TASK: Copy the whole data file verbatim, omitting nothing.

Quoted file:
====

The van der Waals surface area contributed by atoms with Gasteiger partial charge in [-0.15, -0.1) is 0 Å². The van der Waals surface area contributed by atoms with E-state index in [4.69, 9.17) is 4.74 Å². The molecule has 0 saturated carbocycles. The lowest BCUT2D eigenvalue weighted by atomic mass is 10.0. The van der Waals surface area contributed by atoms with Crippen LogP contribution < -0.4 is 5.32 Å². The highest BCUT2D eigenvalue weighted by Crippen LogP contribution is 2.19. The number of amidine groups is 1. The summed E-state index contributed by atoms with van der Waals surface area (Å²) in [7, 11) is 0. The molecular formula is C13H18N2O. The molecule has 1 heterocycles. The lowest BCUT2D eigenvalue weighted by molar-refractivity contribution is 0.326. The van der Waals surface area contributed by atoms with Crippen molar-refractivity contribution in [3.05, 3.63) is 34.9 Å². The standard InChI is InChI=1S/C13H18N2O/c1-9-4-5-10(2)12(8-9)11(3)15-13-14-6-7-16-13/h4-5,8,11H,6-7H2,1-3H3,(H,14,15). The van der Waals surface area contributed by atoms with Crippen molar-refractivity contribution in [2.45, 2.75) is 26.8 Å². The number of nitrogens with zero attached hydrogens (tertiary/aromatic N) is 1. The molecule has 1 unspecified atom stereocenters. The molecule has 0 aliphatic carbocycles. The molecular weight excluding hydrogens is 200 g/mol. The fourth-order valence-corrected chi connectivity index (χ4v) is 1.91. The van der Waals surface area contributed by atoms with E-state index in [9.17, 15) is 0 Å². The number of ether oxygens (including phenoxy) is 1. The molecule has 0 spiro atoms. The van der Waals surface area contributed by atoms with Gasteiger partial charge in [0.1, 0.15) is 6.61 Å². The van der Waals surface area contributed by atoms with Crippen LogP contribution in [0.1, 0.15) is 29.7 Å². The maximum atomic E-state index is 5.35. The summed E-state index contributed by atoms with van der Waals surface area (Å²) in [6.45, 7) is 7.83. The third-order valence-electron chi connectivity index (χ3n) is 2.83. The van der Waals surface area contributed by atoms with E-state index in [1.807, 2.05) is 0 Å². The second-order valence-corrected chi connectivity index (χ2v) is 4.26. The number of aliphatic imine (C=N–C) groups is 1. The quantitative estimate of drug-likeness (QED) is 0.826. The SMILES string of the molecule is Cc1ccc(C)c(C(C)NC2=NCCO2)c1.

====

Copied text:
The van der Waals surface area contributed by atoms with Gasteiger partial charge in [-0.15, -0.1) is 0 Å². The van der Waals surface area contributed by atoms with E-state index in [4.69, 9.17) is 4.74 Å². The molecule has 0 saturated carbocycles. The lowest BCUT2D eigenvalue weighted by atomic mass is 10.0. The van der Waals surface area contributed by atoms with Crippen LogP contribution < -0.4 is 5.32 Å². The highest BCUT2D eigenvalue weighted by Crippen LogP contribution is 2.19. The number of amidine groups is 1. The summed E-state index contributed by atoms with van der Waals surface area (Å²) in [7, 11) is 0. The molecular formula is C13H18N2O. The molecule has 1 heterocycles. The lowest BCUT2D eigenvalue weighted by molar-refractivity contribution is 0.326. The van der Waals surface area contributed by atoms with Crippen molar-refractivity contribution in [3.05, 3.63) is 34.9 Å². The standard InChI is InChI=1S/C13H18N2O/c1-9-4-5-10(2)12(8-9)11(3)15-13-14-6-7-16-13/h4-5,8,11H,6-7H2,1-3H3,(H,14,15). The van der Waals surface area contributed by atoms with Crippen molar-refractivity contribution in [2.45, 2.75) is 26.8 Å². The number of nitrogens with zero attached hydrogens (tertiary/aromatic N) is 1. The molecule has 1 unspecified atom stereocenters. The molecule has 0 aliphatic carbocycles. The molecular weight excluding hydrogens is 200 g/mol. The fourth-order valence-corrected chi connectivity index (χ4v) is 1.91. The van der Waals surface area contributed by atoms with E-state index in [9.17, 15) is 0 Å². The number of ether oxygens (including phenoxy) is 1. The molecule has 0 spiro atoms. The van der Waals surface area contributed by atoms with Gasteiger partial charge in [0.1, 0.15) is 6.61 Å². The van der Waals surface area contributed by atoms with Crippen LogP contribution in [0.1, 0.15) is 29.7 Å². The maximum atomic E-state index is 5.35. The summed E-state index contributed by atoms with van der Waals surface area (Å²) in [6.45, 7) is 7.83. The third-order valence-electron chi connectivity index (χ3n) is 2.83. The van der Waals surface area contributed by atoms with E-state index in [1.807, 2.05) is 0 Å². The second-order valence-corrected chi connectivity index (χ2v) is 4.26. The number of aliphatic imine (C=N–C) groups is 1. The quantitative estimate of drug-likeness (QED) is 0.826. The SMILES string of the molecule is Cc1ccc(C)c(C(C)NC2=NCCO2)c1.